Caldara submits signatures to land anti-‘Obamacare’ initiative on Nov. ballot
President of the Independence Institute Jon Caldara submitted roughly 130,500 signatures to the Colorado Secretary of State’s office Friday in an effort to land an initiative on the November ballot that would block federal health care reform legislation from taking effect in Colorado. Caldara, representing the Health Care Choice for Colorado issue committee, initially struggled to gain signatures for his “antiObamacare” initiative and waged a legal battle against a state law that last year narrowed the rules for signature gathering. Caldara won that battle and today turned in well over the roughly 76,000 signatures required of initiative proponents by the Secretary of State. The deadline to turn in signatures for 2010 initiatives is Monday.
“I am confident we will have our day in front of voters this November and we will indeed make Colorado a sanctuary state for quality health care,” Caldara said in a release.
The law Caldara fought and won barred proponents from paying petition workers for each signature they scored, a practice many said encouraged gatherers to commit fraud by, for example, filling in phony names. Caldara argued that the restriction meant only organizations that could shell out higher sums for salaried or paid-by-the-hour petition workers could make use of the so-called citizen initiative process. U.S. District Judge Philip Brimmer agreed and issued an injunction against the 2009 law in June.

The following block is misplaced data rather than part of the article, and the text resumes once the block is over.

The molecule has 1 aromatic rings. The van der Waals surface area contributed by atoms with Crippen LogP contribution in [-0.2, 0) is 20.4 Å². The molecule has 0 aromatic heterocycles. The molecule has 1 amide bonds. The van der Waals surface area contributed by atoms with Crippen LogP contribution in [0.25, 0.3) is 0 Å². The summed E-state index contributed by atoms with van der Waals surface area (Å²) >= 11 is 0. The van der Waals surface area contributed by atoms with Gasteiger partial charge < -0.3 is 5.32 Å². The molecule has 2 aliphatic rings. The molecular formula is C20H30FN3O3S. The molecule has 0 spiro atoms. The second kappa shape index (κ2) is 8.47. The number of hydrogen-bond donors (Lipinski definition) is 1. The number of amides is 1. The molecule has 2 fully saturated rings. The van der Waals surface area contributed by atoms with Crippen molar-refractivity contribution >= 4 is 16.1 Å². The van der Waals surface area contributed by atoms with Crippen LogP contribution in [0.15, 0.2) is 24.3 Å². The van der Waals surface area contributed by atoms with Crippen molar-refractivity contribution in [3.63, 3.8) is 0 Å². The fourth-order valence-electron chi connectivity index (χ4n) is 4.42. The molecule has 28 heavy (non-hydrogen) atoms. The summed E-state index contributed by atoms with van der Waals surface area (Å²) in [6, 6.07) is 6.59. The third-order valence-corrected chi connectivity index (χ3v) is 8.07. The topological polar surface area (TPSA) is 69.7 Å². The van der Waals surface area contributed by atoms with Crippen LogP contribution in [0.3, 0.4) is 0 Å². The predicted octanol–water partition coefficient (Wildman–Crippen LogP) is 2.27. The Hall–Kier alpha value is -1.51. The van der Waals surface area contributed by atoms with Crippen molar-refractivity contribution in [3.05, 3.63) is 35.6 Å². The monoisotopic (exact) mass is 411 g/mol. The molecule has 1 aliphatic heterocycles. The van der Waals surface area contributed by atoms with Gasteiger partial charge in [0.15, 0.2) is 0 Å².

Brimmer’s ruling gave new life to Caldara’s hobbled signature drive. According to Independence Institute Director of Operations Mike Krause, volunteers gathered roughly 20,000 signatures in the spring and early summer but in the weeks after the injunction, petition workers gathered 110,000, each worker paid by the signature. Although the Secretary of State routinely throws out thousands of signatures as invalid, in submitting more than 50,000 extra, Caldara all but assured his initiative a ballot spot.
The new federal health legislation will begin to go into effect this week. It seeks to guarantee coverage for most of the nation’s uninsured and lower costs by requiring that all Americans buy at least minimal health care insurance. Caldara’s initiative aims to prevent the government from requiring Coloradans to buy insurance, which the government will do by levying tax penalties. The initiative also seeks to protect Coloradans’ right to pay out of pocket for health care services and products.
Should the initiative pass, it will likely be the subject of lawsuits, as it has been already.
In late June, Caldara won a suit challenging the initiative’s title as misleading. In a 5 to 2 decision, the Colorado Supreme Court ruled against the challenge, holding that the title met the “single subject” requirement for ballot initiatives. Chief Justice Mary Mullarkey dissented, arguing that the phrase “right to health care choice” was a euphemistic political slogan that few could find objectionable on its face.
Florida Circuit Court Judge James Shelfer today threw out a similar though less artful ballot initiative proposed for that state. He called the wording “manifestly misleading.”
The Colorado Secretary of State’s office will announce in the coming weeks the results of its review of the signatures turned in by Caldara today.
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